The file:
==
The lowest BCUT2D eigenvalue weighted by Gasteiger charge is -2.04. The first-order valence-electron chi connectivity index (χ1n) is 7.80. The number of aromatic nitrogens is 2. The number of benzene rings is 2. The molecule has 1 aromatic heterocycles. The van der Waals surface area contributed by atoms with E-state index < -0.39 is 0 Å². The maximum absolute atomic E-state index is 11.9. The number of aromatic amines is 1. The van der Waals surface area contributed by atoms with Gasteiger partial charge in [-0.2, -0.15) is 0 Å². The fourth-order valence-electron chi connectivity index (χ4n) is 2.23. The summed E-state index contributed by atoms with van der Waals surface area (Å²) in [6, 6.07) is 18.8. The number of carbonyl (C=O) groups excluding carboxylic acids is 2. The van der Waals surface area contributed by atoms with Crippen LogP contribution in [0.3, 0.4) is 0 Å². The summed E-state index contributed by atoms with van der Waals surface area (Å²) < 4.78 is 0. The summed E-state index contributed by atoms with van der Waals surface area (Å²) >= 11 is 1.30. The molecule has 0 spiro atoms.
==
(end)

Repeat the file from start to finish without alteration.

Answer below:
The lowest BCUT2D eigenvalue weighted by Gasteiger charge is -2.04. The first-order valence-electron chi connectivity index (χ1n) is 7.80. The number of aromatic nitrogens is 2. The number of benzene rings is 2. The molecule has 1 aromatic heterocycles. The van der Waals surface area contributed by atoms with E-state index < -0.39 is 0 Å². The maximum absolute atomic E-state index is 11.9. The number of aromatic amines is 1. The van der Waals surface area contributed by atoms with Gasteiger partial charge in [-0.2, -0.15) is 0 Å². The fourth-order valence-electron chi connectivity index (χ4n) is 2.23. The summed E-state index contributed by atoms with van der Waals surface area (Å²) in [6, 6.07) is 18.8. The number of carbonyl (C=O) groups excluding carboxylic acids is 2. The van der Waals surface area contributed by atoms with Crippen LogP contribution in [0.3, 0.4) is 0 Å². The summed E-state index contributed by atoms with van der Waals surface area (Å²) < 4.78 is 0. The summed E-state index contributed by atoms with van der Waals surface area (Å²) >= 11 is 1.30. The molecule has 0 spiro atoms.